Opinion
A man in Minnesota demonstrates an ignition cutoff system in this January file photo. (AP Photo/Star Tribune, Kyndell Harkness) A man in Minnesota demonstrates an ignition cutoff system in this January file photo. (AP Photo/Star Tribune, Kyndell Harkness)  

FoodPolitik: Big Brother in your back seat

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Rick Berman
Executive Director, Center for Union Facts
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      Rick Berman

      Rick Berman is the President of Berman and Company, a Washington, D.C.–based public affairs firm specializing in research, communications, and creative advertising.
      Berman has founded several leading non-profit organizations which are known for their fact-based research and their aggressive communications campaigns.
      A long-time consumer advocate, Rick Berman champions individual responsibility and common sense policy. He believes that democracies require an informed public from all sides.
      Berman and Company has received dozens of national awards for its creativity and cutting edge work. In the past two years alone Berman and Company has earned over 30 awards for its work in television, print, and radio advertisements and crisis communications.
      Rick Berman has appeared on all major television networks and has organized national coalitions on a variety of issues.

Remember the Tom Cruise movie “Minority Report?” It was the one where the “Precrime” police unit armed with new technology arrested you before you committed a future crime they could detect.

Fast forward to today’s self appointed traffic cops. In their ideal future, any automobile you’ll purchase will have an in-car alcohol detector to stop you from “drinking and driving” before you get the opportunity. (Despite drunken driving fatalities being at an all time low, i.e., one per every 274,244,948 miles driven, some activists can’t rest until they can get to every last drop).

To be clear, I’m not talking about or objecting to attempts to stop drunk driving. But in activists’ future world, your car won’t start even if you were drinking below the current level for arrest. Physiological factors and liability concerns dictate that these detection devices will be set well below the current legal limit of .08 percent blood alcohol concentration (BAC) — possibly as low as .02 or .03.

Today’s nanny-state advocates are pressing Congress to spend another $60 million of your money for additional research into this technology, to stop you from having a glass of wine with dinner before you get behind the wheel.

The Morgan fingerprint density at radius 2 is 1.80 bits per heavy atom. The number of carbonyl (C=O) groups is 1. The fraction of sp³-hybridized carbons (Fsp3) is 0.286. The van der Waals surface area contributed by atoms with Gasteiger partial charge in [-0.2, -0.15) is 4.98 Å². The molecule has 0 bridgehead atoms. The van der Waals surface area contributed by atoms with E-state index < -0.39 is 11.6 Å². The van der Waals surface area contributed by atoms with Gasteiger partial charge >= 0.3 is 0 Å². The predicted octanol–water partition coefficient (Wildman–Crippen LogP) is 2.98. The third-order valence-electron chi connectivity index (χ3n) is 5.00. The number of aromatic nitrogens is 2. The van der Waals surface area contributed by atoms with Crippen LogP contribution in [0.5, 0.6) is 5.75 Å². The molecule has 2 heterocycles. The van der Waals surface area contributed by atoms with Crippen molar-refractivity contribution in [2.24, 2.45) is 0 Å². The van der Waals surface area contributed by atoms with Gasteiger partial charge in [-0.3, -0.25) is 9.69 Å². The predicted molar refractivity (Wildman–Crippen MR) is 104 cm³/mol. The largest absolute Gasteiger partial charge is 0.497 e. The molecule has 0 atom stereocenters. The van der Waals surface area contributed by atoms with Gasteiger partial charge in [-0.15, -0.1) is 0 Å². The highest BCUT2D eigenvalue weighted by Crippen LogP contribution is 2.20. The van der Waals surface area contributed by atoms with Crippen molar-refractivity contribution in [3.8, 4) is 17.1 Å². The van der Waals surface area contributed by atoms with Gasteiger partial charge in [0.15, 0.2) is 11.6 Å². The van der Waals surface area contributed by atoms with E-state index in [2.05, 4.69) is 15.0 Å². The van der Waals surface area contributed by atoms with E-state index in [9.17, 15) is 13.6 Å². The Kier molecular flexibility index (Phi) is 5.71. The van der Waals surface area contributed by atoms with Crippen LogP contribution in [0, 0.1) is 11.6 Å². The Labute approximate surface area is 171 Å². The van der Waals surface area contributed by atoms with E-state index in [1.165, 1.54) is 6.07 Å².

Debt crisis? What debt crisis?

Known as DADSS (Driver Alcohol Detector System for Safety), the technology uses a variety of passive air sampling and touch sensors to determine drivers’ BAC through their skin and breath.

Proponents of the technology suggest that these devices stop drunks from driving. They also incredulously deny that the installation of such devices in cars will be mandatory.

Can you imagine that habitual drunk drivers will voluntarily opt to have these devices installed when they order a new car?  Even someone who just arrived in Washington can figure out how this one ends.

The U.S. Department of Transportation is on record stating that “the goal over time is to equip all passenger vehicles in the United States with the technology.” Mothers Against Drunk Driving’s immediate past president said that “a long-term goal [is] to make alcohol interlocks a standard safety feature that is installed in all new vehicles.” And the DADSS developers themselves said that “ultimately we would like them on all vehicles.”

Am I missing something here?

There are plenty of reasons why these devices must be calibrated well below the legal limit. It can take a couple of hours for a person to reach peak BAC after he stops drinking. (Your BAC level could start below the .08 legal threshold before rising to levels beyond the legal limit while in transit.)

If that driver were to then get into an automobile accident, the legal implications would be disastrous. DADSS manufacturers and car companies could both be held legally liable in civil cases, at the very least. As a result, such systems will have to be calibrated well below the legal limit — as low as .02, the BAC level most consumers reach after a single drink.